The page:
(BIVN) – The Hōkūleʻa and Hikianalia voyaging canoes are approaching the Intertropical Convergence Zone, a week removed from departing Hilo for Tahiti.
Hōkūleʻa Navigator and Captain Lehua Kamalu shared an update on the Kealaikahiki Voyage, courtesy the Polynesian Voyaging Society:
Kamalu estimated that as of yesterday morning, the canoes were approximately 885 nautical miles along their course from Hilo to Tahiti. She explains that varying currents and conditions during this part of the leg prove to be challenging due to the northeasterly winds, which makes steering to Tahiti difficult. According to Kamalu, this part of the voyage when the canoes are expected to hit the Intertropical Convergence Zone, known as the doldrums, gets tricky because of the different current conditions and different navigational marks there.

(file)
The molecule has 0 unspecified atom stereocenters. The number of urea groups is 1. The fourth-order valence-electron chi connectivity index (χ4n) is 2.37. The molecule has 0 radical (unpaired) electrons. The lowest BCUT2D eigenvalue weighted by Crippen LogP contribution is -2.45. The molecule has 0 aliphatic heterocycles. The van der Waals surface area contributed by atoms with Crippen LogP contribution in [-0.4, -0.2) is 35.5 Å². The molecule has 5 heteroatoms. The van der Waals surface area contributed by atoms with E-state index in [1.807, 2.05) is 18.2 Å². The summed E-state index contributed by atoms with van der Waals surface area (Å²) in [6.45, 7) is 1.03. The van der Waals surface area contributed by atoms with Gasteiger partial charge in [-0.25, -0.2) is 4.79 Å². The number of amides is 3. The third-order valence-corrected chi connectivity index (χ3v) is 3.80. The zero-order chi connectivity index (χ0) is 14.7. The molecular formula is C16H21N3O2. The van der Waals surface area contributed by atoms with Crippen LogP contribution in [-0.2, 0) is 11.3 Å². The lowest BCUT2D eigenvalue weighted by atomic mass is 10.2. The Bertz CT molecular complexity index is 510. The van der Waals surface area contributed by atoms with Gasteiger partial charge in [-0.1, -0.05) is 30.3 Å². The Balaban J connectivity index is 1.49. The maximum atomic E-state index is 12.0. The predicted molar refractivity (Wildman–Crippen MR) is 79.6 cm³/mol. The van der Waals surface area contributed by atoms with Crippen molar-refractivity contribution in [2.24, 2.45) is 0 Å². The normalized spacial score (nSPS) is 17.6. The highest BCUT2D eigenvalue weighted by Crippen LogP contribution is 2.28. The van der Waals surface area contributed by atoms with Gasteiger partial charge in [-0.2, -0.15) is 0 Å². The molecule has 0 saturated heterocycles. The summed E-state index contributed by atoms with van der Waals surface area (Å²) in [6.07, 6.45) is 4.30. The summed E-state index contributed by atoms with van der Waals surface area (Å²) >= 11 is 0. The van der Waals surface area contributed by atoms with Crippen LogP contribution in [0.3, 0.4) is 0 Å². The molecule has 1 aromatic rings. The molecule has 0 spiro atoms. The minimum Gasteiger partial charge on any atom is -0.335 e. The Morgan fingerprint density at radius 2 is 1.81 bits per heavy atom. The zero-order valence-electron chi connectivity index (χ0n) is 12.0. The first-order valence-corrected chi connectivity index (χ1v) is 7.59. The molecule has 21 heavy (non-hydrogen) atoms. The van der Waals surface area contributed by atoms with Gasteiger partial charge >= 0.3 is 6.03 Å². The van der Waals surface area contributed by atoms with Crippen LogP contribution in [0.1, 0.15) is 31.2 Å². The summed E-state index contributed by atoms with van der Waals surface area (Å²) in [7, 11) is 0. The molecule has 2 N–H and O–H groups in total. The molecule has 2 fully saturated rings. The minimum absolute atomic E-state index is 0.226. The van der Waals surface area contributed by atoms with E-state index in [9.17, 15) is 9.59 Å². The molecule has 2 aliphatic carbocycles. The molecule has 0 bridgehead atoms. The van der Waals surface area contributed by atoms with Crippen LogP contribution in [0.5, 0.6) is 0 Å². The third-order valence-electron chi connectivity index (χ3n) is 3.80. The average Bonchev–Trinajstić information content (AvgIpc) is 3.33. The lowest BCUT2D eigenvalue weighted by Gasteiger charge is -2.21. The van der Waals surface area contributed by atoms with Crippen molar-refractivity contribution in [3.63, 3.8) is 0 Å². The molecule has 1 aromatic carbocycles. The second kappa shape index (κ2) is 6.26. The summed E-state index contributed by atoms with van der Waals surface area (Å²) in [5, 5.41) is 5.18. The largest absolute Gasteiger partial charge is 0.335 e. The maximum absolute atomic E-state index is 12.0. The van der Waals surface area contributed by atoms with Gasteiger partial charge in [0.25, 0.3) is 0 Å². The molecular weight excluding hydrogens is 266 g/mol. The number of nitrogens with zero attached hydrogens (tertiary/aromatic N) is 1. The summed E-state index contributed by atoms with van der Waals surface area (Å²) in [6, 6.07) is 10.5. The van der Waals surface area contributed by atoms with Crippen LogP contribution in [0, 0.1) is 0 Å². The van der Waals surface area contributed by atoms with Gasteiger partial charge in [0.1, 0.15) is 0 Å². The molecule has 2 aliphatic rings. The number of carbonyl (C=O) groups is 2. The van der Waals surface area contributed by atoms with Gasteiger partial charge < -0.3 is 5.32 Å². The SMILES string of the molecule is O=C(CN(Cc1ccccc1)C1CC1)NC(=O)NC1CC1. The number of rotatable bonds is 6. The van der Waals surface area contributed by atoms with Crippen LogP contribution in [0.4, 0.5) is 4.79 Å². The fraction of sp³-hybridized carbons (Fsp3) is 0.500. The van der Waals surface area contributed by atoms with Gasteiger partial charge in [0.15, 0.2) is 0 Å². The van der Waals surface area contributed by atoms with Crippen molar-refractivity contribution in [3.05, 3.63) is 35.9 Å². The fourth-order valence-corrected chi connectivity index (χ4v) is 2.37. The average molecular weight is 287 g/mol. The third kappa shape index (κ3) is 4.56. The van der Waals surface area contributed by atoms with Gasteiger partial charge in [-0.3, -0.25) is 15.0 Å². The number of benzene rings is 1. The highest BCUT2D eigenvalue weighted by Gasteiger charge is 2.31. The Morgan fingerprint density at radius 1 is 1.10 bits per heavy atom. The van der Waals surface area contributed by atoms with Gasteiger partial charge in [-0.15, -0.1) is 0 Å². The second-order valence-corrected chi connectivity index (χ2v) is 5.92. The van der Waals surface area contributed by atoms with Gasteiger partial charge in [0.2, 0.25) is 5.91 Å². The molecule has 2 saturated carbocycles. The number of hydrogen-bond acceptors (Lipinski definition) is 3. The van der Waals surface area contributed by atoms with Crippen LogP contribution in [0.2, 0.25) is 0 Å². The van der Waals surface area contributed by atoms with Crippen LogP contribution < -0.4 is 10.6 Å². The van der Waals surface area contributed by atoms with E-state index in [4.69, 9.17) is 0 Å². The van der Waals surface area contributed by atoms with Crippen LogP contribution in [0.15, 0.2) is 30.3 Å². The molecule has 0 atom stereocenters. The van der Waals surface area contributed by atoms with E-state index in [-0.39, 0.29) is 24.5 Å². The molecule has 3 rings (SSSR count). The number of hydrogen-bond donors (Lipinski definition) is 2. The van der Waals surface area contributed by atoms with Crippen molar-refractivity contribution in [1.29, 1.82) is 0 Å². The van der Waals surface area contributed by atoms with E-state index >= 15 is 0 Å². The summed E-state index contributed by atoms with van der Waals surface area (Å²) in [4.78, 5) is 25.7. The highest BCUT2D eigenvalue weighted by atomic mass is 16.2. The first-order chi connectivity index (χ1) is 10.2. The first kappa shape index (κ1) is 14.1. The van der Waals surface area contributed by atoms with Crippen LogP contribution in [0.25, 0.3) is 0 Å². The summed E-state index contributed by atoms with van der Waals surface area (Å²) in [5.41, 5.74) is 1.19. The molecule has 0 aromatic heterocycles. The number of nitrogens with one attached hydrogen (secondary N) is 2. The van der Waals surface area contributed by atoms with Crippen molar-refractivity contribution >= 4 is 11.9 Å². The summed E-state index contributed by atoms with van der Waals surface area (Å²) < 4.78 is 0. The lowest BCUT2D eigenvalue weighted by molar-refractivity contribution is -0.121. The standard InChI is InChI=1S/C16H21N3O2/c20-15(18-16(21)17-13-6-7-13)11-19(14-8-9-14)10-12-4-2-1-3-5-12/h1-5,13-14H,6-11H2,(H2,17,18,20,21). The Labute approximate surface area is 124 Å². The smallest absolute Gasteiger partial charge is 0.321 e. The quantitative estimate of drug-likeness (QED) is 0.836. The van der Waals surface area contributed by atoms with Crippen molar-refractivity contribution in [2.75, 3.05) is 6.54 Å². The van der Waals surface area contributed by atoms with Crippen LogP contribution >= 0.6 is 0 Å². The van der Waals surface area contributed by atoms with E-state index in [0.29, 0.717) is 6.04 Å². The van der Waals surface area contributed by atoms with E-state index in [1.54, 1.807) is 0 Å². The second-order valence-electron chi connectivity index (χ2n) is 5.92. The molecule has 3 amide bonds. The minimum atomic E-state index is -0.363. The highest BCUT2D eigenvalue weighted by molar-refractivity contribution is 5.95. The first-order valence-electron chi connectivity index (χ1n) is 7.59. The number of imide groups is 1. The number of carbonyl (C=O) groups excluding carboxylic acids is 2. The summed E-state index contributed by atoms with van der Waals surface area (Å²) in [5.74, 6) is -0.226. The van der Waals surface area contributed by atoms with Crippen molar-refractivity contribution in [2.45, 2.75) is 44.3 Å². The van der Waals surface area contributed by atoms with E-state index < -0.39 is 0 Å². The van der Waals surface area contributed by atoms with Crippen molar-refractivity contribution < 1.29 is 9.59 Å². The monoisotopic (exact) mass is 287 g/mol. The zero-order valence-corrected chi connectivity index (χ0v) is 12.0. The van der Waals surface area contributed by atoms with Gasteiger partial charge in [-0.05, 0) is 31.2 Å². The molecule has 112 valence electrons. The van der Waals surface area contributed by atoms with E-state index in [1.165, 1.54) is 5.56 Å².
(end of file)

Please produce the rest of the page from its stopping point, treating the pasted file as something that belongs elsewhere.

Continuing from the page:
Hōkūleʻa and Hikianalia departed Hilo last Monday after waiting five days for the best weather conditions to launch the canoes on Kealaikahiki, the 2,500-mile ancient sea road to Tahiti. The “Kealaikahiki Voyage” is focusing on navigational training and cultural protocol to prepare the crew and test the canoes before they embark on the Moananuiākea Voyage next year.
The Kealaikahiki Voyage voyage can be followed using a live tracking map on hokulea.com.